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*Cloudflare in San Francisco uses lava lamps as a random number generator to encrypt requests (Source: Fast Company)*

Random numbers, the spice of life. Or, at least in the coding world, they are. The Bored API uses random numbers to find an activity to alleviate your boredom, and games like Minecraft use them to spawn random terrain (check out my simple 2D Javascript Minecraft spin-off here). And there are more practical uses, like encryption at CloudFlare, which uses a wall of lava lamps as a random number generator to encrypt web requests.

So let's talk about using random numbers in Python. Here is a sample interview question.

```
# Given an integer n and a list of integers,
# write a function that randomly generates a number
# from 0 to n-1 that isn't in the list.
```

There are two things we'll need if we're going to generate a random integer. One is the Python `random`

library, and we'll also need the `math`

library to round down our random number to an integer.

```
import random
import math
```

Next, as always, we define our method. It takes in a number and a list of integers, which we'll call `nums`

.

```
def get_rand(n, nums):
pass
```

## Solution 1: Reroll

Let's talk strategy. The first one we'll discuss is a "galaxy brain" sort of idea that perhaps first comes to mind: find a random number in the given range, and then if it's in the list, simply run the random number generator again until we find one that's valid.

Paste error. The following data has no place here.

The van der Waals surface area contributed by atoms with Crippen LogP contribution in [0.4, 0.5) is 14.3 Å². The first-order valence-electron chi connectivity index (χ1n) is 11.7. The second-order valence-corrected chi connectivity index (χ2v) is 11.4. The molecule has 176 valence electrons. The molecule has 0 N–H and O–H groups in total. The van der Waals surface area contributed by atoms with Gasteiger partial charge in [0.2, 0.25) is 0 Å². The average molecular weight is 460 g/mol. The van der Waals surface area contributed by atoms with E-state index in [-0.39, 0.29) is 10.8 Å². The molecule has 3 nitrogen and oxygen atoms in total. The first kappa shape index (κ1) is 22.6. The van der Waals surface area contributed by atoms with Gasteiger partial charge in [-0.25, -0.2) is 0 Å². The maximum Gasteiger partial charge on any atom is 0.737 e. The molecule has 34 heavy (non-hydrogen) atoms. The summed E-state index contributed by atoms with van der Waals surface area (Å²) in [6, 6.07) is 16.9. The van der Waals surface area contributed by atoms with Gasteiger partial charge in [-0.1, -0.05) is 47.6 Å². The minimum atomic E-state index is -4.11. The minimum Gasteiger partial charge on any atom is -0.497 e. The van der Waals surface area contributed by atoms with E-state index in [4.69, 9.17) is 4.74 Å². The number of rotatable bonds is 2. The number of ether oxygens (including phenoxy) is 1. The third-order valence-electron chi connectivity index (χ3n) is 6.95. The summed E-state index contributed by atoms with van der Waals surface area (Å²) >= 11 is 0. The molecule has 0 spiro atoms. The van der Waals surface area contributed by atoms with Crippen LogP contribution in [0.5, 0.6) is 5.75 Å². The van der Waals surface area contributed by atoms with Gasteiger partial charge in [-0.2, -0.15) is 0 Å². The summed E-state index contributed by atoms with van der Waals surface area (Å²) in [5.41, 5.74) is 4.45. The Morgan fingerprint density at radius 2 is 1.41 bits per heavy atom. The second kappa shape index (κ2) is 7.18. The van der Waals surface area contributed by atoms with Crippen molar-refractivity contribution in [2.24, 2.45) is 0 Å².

We'll start by getting a random number between 0 and n. The `random`

object has a method called `random()`

which returns a random (decimal) number between 0 and 1. To get a numbet between 0 and n, we multiply it by n, and then we round down using `math.floor()`

```
rand_num = math.floor(random.random() * n)
```

You might start by getting the random number, but there's something else we can use to make the (pretty terrible) runtime a bit better. Let's look at something used in many programming languages called a set.

*Set* - A data type that stores unique values in no particular order.

*A visualization of the Set datatype.*

I like to think of sets as a cloud: a bunch of numbers floating around, but there's no order to them. What's important is that no number appears twice. If you try to add 3 to a set, and it's already in there, it won't get added again. What's useful for us is that checking to see if the set contains a certain number takes constant O(1) time. This is better than the O(N) time we'd get if we had to loop through a list every time.

How do we implement a set in Python? Start by calling the set class with its constructor, `set()`

.

```
s = set()
```

Next, we add the numbers from the list into the set.

```
for num in nums:
s.add(num)
```

Now we check to see if the random number we made is in the set. If not, we want to find a new random number. This can be achieved with a `while`

loop that runs if the random number is in the set. For fun, you can put a print statement to see how many times the method has to find a new number before it finds one that is valid.

```
while rand_num in s:
print("reroll")
rand_num = math.floor(random.random()*n)
```

And finally, we return the resulting random number once the `while`

loop has been exited. Altogether:

```
def get_rand(n, nums):
rand_num = math.floor(random.random()*n)
s = set()
for num in nums:
s.add(num)
while rand_num in s: